In conjunction with his new book, Dr. Phillip Sabin has started an e-list called “simulating war“.
Dr. Sabin writes of Dr. Perlas distinction between “Artist”, “Architect”, and “Analyst” game archetypes:
While Peter was speaking during the recent telecon, I was thinking of what to ask at the end, and it struck me that a good angle would be to explore what UNITED the different wargame archetypes he identified. It seems to me that a key element of any wargame worth playing (especially from an educational or professional perspective) is to explore the dilemmas and trade-offs facing the real antagonists. The whole point of having a player decision element rather than just an automatic simulation is that there exist alternative tactical or strategic choices each with their own pros and cons. Dilemmas over what to do may be caused by a number of factors, including (but not limited to) the following:
– limited resources, and the consequent need to balance concentration at some points against economy of effort elsewhere;
– the respective merits of offence and defence, with seizing the initiative being offset by the costs and risks of leaving one’s own lines;
– uncertainty, and the issue of whether to lose time by waiting for better intelligence;
– risk, which means that certain actions may have a high payoff but may also have high costs if things go wrong;
– interaction with an active opponent, so that one’s own best strategy depends on the enemy’s actions and dispositions;
– tension between military and political factors, making it hard to weigh up what balance to strike between them.
I discuss this issue of dilemmas and trade-offs throughout my book, especially in chapter 8, but in retrospect I should probably have made even more of it than I already do. Without clear alternative choices grounded in one or more of the above tensions, wargames risk becoming mere ‘experience games’ analagous to simply reading a book or watching a movie about the real conflict, but with random variation changing the story to a greater or lesser extent.
What do people think about this idea of the encapsulation of dilemmas and trade-offs as being a core defining element of any wargame worth playing? The trouble is that, the more evenly balanced the alternatives, the more ahistorical and hypothetical the game will tend to become, while the more clearly the historical tactics are privileged, the fewer real dilemmas the players face and the more they are simply ‘along for the ride’.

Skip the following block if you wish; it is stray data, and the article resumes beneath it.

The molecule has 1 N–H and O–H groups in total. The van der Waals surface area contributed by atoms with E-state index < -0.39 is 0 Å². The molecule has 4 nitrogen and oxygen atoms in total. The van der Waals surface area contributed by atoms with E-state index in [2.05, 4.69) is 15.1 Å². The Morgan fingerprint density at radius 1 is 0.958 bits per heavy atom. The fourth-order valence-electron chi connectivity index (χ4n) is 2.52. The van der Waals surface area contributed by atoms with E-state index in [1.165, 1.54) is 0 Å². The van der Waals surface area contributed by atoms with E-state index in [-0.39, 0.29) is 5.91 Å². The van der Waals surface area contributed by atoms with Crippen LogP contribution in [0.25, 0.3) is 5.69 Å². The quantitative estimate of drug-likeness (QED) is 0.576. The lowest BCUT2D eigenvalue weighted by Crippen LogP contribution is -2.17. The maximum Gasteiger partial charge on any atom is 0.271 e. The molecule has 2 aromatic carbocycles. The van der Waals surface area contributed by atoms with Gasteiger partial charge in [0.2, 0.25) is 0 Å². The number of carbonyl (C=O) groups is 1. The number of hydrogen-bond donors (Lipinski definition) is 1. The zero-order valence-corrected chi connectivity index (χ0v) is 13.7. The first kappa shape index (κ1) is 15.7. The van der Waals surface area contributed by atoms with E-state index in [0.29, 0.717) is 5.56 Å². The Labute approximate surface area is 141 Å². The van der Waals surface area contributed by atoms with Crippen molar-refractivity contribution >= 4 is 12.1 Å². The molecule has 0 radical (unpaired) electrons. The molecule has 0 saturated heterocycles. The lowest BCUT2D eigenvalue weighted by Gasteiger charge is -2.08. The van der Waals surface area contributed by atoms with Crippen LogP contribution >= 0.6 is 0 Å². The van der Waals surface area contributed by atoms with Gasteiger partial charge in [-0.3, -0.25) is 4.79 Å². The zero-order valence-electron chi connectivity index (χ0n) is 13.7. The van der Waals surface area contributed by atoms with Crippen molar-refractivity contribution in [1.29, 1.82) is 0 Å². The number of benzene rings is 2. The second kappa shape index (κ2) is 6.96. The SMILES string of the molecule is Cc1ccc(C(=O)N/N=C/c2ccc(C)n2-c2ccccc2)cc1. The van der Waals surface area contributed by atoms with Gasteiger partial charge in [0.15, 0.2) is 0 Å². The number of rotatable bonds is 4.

Several responses broadened this from “wargames” to “games in general” or at least “strategy games”.
I find it interesting that the dilemmas Dr. Sabin invokes deal with many of the “principles of war” (particlualry the UK variety)
The first seems to put “concetration of force” at odds with “economy of effort”.
The second seems to put “offensive action” at odds with “security”.
The third seems to put “maintenance of the aim” at odds with “flexibility” – assuming an implied “waiting for better intelligence to do ‘something different than I’m doing now’ – opportunistically adapting to new aim.
The fourth seems to put “surprise” at odds with “sustainability” and perhaps “cooperation”.
The other two are more realted to gaming as a tool (an active opponent) and particular situations – each has its own weighting of political vs military constraints and restraints.
I’m assuming the definitions in each case per the wikipedia link.
I’m not sure if I’m reading too much into this, but would be interested in others take on whether there are natural tensions between principles of war in general, or if these are situational constructs that are local, not universal?